This is a rare documentary, Pardesi, filmed in 1991 by French filmmakers Martina Catella and Michel Follin, produced by PMA-Ethnies Visions. Most of the dialogue is in English with French subtitles throughout. The word “pardesi” means foreigner or stranger in (ironically) both Urdu and Hindi, from par (other) and desi (country).
The film follows Aki Nawaz (Southern Death Cult, Mynta, Getting the Fear, Fun-Da-Mental) as he explores the meaning of the Asian Underground music scene that was emerging in England in the early 1990s. But this is not a straight music documentary but an exploration of the combinations of spirituality and music and East and West. Nawaz speaks with a number of musicians and scholars and we get some interesting insights on how cultures and music can clash but also can blend and fuse. The film reflects on the problem of identity faced by the children of immigrants who grow up needing to reconcile and balance multiple cultures. Nawaz remarks that “we have a duty to understand our traditions and decide which values we wish to keep” and he seeks to understand how to express the problem of identity through music and the question of how to mix spirituality and music.
Central to the consideration of these questions for Nawaz is his Islamic faith and its tradition. In one scene, Nawaz asks Dr. Akbar Ahmed (formerly Chair of Pakistan Studies at the University of Cambridge) “Can I be a musician and a Muslim?” Dr. Ahmed’s basic answer is yes, if done in the right spirit, and among Dr. Ahmed’s words of wisdom is this: “Go back to your roots, go back to the source, to the book, go back to your own music, and once you do that, I think the answers will come themselves, because you have to resolve modernity and tradition–your father’s time with your time.”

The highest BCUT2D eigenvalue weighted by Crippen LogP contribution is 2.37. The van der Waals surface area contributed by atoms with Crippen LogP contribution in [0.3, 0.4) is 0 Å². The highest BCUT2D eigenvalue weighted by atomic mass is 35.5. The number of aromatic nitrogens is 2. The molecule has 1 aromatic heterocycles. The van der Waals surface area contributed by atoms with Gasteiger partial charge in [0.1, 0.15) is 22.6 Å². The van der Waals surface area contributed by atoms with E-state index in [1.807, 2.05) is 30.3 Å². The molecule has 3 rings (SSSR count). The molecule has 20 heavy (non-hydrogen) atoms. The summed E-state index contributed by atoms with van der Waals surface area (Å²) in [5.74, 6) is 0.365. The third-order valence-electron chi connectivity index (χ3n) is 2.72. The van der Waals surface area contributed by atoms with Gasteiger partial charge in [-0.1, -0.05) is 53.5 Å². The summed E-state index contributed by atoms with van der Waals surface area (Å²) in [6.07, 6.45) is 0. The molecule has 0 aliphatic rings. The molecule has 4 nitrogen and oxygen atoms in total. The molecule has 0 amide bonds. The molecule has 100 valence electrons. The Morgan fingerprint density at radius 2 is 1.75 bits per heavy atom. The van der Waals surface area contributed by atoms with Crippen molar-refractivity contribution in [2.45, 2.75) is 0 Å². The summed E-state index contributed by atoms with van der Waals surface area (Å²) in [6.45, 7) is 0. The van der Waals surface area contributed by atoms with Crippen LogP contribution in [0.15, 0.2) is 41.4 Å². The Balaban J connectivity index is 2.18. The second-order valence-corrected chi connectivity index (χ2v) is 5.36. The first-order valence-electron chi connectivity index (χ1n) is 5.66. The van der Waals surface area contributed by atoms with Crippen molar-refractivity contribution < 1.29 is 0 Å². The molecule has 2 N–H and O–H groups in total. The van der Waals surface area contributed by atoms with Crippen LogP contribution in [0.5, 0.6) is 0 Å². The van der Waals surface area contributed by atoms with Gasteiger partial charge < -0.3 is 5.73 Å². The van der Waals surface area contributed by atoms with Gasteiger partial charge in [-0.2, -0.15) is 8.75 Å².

So Nawaz travels back to Pakistan to talk with and hear from musicians there. We hear some beautiful traditional music from Pakistan and learn about its genres and their histories, including Bhangra, Ghazal, and Qawwali. The ever-serious Nawaz respectfully watches, listens, and records. but doesn’t seem to quite find the answers he seeks. Perhaps, as Ustad Ghulam Hassan Shaggan says to him, it is a matter of perpetual research.
The film is serious, at times brooding, but never descends into maudlin sentiment. It remains always a celebration of South Asian traditional and fusion music. The film is beautifully shot and pieced together. We also get to meet some artists central to the about to explode UK Asian Underground (Talvin Singh, Farook Shamsheer (Joi), Sheila Chandra, Najma Akhtar, and Bally Sagoo).
There is too much in Pardesi to discuss it all and you should discover them yourself. The film spoke to me even though I have little in common with the people in it despite our common humanity and love for the music. Yet, I think it all translates well to those of any culture who are open to what it means to be human. That is the beauty of world fusion to me: there are many musical genres but they are sub genres of human music. For example, I hear the mournful love song of Ghazal singer Farida Khanum and it reminds me of Portuguese Fado. They connect, intertwine, and speak to each other.
Pardesi is also a brilliant glimpse into a pivotal time in music history. The world fusion revolution was just starting. There in Bradford, Yorkshire were some of the people who helped kick it off just before they burst into prominence. So much has changed because of so much learning and sharing. One musician tells Nawaz in the film that “bhangra is essentially Punjabi, there is nowhere else in the world where you have the bhangra.” Nawaz says respectfully off camera, “except in England.” Now 27 years later we can say, “except everywhere.”